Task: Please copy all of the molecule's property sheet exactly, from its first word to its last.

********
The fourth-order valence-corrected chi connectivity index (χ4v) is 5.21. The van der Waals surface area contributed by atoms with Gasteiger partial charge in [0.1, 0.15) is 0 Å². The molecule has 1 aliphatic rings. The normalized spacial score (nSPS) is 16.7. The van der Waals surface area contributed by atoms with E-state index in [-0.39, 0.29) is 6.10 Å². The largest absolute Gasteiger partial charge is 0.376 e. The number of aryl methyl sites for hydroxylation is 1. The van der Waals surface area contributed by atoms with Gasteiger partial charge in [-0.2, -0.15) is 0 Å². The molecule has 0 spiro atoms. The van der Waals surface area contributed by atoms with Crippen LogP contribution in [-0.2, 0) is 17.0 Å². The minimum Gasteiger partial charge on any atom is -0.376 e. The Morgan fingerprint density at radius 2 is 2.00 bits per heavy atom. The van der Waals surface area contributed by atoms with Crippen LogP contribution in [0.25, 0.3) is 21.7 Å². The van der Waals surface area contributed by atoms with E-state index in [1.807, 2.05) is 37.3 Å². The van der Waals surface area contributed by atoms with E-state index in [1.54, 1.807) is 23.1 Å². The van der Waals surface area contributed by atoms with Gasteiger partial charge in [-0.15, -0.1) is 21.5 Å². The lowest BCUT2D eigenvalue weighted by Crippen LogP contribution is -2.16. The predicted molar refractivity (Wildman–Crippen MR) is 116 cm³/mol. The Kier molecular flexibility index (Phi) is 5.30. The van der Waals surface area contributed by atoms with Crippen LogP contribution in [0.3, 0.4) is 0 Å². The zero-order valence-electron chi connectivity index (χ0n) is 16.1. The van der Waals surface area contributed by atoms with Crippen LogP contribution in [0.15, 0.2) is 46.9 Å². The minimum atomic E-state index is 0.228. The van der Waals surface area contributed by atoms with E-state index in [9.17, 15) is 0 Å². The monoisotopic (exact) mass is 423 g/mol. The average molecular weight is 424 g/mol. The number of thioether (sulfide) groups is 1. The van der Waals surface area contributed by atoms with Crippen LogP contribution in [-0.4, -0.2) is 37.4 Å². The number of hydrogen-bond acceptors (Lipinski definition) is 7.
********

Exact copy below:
The fourth-order valence-corrected chi connectivity index (χ4v) is 5.21. The van der Waals surface area contributed by atoms with Gasteiger partial charge in [0.1, 0.15) is 0 Å². The molecule has 1 aliphatic rings. The normalized spacial score (nSPS) is 16.7. The van der Waals surface area contributed by atoms with E-state index in [-0.39, 0.29) is 6.10 Å². The largest absolute Gasteiger partial charge is 0.376 e. The number of aryl methyl sites for hydroxylation is 1. The van der Waals surface area contributed by atoms with Gasteiger partial charge in [-0.2, -0.15) is 0 Å². The molecule has 0 spiro atoms. The van der Waals surface area contributed by atoms with Crippen LogP contribution in [-0.2, 0) is 17.0 Å². The minimum Gasteiger partial charge on any atom is -0.376 e. The Morgan fingerprint density at radius 2 is 2.00 bits per heavy atom. The van der Waals surface area contributed by atoms with Crippen LogP contribution in [0.25, 0.3) is 21.7 Å². The van der Waals surface area contributed by atoms with E-state index in [1.807, 2.05) is 37.3 Å². The van der Waals surface area contributed by atoms with E-state index in [1.54, 1.807) is 23.1 Å². The van der Waals surface area contributed by atoms with Gasteiger partial charge in [-0.15, -0.1) is 21.5 Å². The lowest BCUT2D eigenvalue weighted by Crippen LogP contribution is -2.16. The predicted molar refractivity (Wildman–Crippen MR) is 116 cm³/mol. The Kier molecular flexibility index (Phi) is 5.30. The van der Waals surface area contributed by atoms with Crippen LogP contribution in [0.3, 0.4) is 0 Å². The zero-order valence-electron chi connectivity index (χ0n) is 16.1. The van der Waals surface area contributed by atoms with Crippen LogP contribution in [0.15, 0.2) is 46.9 Å². The minimum atomic E-state index is 0.228. The van der Waals surface area contributed by atoms with E-state index in [9.17, 15) is 0 Å². The monoisotopic (exact) mass is 423 g/mol. The average molecular weight is 424 g/mol. The number of thioether (sulfide) groups is 1. The van der Waals surface area contributed by atoms with Crippen LogP contribution in [-0.4, -0.2) is 37.4 Å². The number of hydrogen-bond acceptors (Lipinski definition) is 7.